Stories from the fabled Cork hurlers and footballers of 1990 were dusted down this week as arguably the greatest achievement in the GAA returned to the fore. 

The Rebels' exploits from 1990 once again brought up the question of the viability of the dual player in the ever-increasing demands of the modern game. 

Recent evidence would show that the inter-county dual player is all but extinct, but the club equivalent is very much alive and well. 

In Tipperary, Dublin, Derry, Wexford and Roscommon, some dual players are enjoying lengthy championship runs with the prospect of a county double on the cards. 

Such achievements are not rare by any stretch of the imagination – Slaughtneil are bidding for a fourth double in six years while Loughmnore-Castleiney are looking for another slice of Tipperary history having become the first Premier club to manage the feat in 2013 – but this year sees a number of clubs in the hunt. 

After securing just their second ever Wexford senior title, Shelmaliers are two games away from securing a first double in the county since St Anne’s in 2000.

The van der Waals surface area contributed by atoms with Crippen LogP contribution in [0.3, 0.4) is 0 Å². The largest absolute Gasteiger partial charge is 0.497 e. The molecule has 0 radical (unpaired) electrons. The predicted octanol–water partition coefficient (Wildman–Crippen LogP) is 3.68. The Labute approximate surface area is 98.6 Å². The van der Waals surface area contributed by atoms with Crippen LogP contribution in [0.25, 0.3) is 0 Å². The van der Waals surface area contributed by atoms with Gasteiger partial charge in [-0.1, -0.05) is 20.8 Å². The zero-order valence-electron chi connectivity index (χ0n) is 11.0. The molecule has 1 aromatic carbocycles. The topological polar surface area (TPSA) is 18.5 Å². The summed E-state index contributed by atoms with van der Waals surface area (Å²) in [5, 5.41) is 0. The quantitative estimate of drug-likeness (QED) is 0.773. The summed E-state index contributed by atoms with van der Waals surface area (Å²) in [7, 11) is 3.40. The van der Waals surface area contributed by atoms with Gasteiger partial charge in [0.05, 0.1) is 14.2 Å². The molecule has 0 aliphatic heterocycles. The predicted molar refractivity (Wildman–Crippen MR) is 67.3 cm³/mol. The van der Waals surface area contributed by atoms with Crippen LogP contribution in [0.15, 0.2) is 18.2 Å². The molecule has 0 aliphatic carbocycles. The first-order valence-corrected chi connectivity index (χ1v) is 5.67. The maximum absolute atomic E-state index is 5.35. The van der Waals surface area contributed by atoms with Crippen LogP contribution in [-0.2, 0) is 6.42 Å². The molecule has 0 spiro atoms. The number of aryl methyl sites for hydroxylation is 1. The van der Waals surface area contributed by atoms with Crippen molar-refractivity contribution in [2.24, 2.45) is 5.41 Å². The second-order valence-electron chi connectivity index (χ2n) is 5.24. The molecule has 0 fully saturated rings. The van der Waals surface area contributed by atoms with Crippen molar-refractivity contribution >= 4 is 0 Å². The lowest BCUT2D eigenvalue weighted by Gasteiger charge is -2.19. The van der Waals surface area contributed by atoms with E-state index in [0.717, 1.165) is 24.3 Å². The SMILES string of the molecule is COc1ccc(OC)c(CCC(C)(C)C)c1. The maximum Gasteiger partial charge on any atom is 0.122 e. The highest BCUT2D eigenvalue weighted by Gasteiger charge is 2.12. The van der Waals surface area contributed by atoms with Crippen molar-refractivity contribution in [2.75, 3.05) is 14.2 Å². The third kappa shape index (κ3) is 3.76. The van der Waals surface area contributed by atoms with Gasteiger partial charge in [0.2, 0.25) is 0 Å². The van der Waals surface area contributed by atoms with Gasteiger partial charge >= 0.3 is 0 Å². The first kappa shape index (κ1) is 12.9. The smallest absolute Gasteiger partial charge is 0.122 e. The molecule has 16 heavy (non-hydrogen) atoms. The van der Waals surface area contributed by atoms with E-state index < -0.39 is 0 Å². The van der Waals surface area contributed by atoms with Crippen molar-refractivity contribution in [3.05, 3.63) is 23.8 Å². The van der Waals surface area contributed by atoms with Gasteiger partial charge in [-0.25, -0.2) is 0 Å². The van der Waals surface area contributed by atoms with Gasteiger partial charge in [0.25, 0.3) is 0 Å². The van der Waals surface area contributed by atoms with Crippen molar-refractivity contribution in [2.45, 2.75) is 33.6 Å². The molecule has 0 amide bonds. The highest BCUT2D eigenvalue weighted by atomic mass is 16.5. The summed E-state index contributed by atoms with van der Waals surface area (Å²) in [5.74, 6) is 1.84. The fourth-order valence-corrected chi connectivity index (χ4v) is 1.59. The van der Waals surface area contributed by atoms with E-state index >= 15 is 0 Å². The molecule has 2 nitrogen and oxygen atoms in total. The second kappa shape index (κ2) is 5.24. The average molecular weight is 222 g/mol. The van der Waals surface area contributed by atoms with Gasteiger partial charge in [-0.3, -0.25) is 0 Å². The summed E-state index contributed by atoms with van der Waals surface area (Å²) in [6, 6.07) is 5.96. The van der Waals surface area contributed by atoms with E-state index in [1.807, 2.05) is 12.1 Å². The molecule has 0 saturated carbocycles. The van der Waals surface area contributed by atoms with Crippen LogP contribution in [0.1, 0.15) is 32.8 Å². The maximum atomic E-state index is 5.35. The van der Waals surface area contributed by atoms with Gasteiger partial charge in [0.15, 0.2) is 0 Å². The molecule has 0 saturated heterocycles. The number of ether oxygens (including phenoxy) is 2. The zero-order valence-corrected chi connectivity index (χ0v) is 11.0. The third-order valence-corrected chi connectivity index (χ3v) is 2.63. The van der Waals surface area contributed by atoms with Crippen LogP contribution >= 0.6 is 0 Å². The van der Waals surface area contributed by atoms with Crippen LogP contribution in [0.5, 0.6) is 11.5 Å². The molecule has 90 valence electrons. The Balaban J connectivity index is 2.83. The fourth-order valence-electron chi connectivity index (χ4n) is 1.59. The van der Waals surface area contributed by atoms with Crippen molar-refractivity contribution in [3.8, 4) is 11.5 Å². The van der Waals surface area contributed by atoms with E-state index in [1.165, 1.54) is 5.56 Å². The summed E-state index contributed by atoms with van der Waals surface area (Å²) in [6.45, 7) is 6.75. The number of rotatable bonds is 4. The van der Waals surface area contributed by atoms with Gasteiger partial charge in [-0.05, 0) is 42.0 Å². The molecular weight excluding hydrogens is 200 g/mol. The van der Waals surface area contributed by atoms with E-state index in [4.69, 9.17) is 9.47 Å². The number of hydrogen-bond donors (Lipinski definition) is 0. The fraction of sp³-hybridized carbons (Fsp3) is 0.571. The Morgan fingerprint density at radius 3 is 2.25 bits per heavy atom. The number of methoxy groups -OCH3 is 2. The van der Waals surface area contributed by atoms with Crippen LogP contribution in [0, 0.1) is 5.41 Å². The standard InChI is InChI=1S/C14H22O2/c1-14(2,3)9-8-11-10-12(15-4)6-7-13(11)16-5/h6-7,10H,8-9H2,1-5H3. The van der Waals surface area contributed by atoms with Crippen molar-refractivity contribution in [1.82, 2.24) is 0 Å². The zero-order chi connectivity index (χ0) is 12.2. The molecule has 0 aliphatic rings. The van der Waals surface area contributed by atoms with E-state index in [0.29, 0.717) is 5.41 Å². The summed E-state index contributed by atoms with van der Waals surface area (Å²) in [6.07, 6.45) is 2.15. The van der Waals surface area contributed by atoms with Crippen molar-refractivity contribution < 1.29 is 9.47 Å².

In the capital, Ballyboden will contest county finals in successive weekends, with the hurlers first up first against Cuala today followed next week by the clash against Ballymun Kickhams in the big ball. 

It’s not exactly new territory for the sprawling Dublin club. Since the turn of the century they have reached 11 hurling finals and five football deciders. In 2009 they joined St Vincent’s as the only Dublin clubs to have won the double, with Vinnie’s doing so on 10 occasions, including eight times during a golder period during the 50s and 60s.

Last year the much-travelled Pat Flanagan lead Padraig Pearses to a maiden county title in Roscommon, with St Brigid’s standing in their way today of back-to-back titles. They are also contesting the hurling decider following a gripping one-point win over Tremane last weekend.

The difficulties in playing both have caused strains in many clubs throughout the years, and speaking on the RTÉ GAA podcast this week, Kerry football stalwart Pat Spillane said he had a birdseye view of the difficulties faced by dual clubs in his own locality. 

A Seánie O’Shea-inspired Kenmare side were looking to bounce back from the championship quarter-final exit, but were defeated in the Kerry Club Championship final by Austin Stacks in extra-time.